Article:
The United States Advanced Battery Consortium, a collaborative organization made up of General Motors, Ford, and FCA, has awarded a $4 million, 30-month program contract to Chicago-based SiNode Systems to commercialize materials for advanced battery applications in vehicles.
The organization’s mission is to develop electrochemical energy storage technologies that support commercialization of hybrid, plug-in hybrid, electric, and fuel cell vehicles.
“The SiNode Systems contract award is part of USABC’s broad battery technology research and development programs,” says Steve Zimmer, executive director of the U.S. Council for Automotive Research, a USABC subsidiary. “Programs like this are critical to advancing the technology needed to meet both near- and long-term goals that will enable broader scale vehicle electrification.”
The program — in which 50 percent of the costs are matched by the U.S. Department of Energy — will focus on demonstrating improved stability and scalability of SiNode Systems’ anode materials, which function at the negative side of the battery cell, to meet or exceed the consortium’s targets for active materials development for electric vehicles.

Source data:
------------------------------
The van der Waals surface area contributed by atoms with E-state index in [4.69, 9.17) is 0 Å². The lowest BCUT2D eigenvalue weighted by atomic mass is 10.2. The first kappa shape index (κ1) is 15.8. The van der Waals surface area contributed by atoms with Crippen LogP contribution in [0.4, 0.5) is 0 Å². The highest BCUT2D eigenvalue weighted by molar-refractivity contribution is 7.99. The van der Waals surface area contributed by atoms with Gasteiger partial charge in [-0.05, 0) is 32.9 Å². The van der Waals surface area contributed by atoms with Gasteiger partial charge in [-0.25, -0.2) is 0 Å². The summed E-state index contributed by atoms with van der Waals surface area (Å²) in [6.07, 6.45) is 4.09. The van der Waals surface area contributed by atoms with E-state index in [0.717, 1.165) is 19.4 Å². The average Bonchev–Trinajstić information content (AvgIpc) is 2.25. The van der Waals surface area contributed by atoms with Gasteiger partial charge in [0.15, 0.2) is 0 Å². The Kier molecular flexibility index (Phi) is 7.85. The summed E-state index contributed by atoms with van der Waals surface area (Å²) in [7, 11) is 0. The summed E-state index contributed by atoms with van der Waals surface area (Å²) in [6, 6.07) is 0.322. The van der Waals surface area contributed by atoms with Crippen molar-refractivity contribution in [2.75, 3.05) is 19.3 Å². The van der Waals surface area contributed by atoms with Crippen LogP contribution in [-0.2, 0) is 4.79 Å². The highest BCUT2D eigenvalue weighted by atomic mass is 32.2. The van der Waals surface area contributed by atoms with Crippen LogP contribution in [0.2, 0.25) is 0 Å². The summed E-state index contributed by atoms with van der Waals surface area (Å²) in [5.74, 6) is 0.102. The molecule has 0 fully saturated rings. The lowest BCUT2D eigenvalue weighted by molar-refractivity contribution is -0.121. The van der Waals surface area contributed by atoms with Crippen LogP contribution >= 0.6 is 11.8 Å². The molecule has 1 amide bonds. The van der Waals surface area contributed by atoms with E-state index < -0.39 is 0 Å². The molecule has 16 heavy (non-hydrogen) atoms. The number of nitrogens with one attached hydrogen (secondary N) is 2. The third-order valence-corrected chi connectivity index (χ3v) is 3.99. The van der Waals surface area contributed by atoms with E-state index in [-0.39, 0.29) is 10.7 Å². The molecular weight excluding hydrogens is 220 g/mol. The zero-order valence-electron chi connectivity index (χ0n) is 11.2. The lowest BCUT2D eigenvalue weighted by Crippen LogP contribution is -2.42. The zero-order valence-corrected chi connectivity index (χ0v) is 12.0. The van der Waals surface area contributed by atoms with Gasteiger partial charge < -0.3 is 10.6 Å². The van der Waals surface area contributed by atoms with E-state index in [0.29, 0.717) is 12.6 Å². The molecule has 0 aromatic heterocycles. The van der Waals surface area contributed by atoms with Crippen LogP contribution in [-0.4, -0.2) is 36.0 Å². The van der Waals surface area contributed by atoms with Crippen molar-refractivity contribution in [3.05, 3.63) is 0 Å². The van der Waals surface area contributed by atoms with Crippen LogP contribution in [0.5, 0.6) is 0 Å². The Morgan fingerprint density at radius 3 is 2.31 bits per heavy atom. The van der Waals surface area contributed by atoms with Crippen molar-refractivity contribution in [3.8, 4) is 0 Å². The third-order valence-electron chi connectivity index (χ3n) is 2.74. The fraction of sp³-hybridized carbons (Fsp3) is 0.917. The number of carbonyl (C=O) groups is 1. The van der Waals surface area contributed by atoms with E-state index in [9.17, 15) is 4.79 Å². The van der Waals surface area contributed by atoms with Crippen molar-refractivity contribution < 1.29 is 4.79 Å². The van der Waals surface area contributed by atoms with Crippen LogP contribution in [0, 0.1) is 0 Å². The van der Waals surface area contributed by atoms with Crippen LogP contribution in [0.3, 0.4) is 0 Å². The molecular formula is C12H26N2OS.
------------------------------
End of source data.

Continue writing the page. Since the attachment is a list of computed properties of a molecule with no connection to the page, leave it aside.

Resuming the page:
Zimmer says most advanced high-energy anode materials are utilizing silicon or alloys of silicon to achieve the higher energy density. SiNode is using a proprietary combination of Graphene (a form of graphite) and silicon to form its advanced anode materials, which increases energy density in batteries.
In February, the USABC awarded a $2.2 million contract to Northville-based Soulbrain MI Inc., for the development of enhanced electrolyte products for automotive lithium-ion battery applications; and $1 million to the Worcester Polytechnic Institute in Worcester, Mass., for the development of its lithium-ion battery recycling process to produce plug-in hybrid vehicle battery cells made with recovered materials.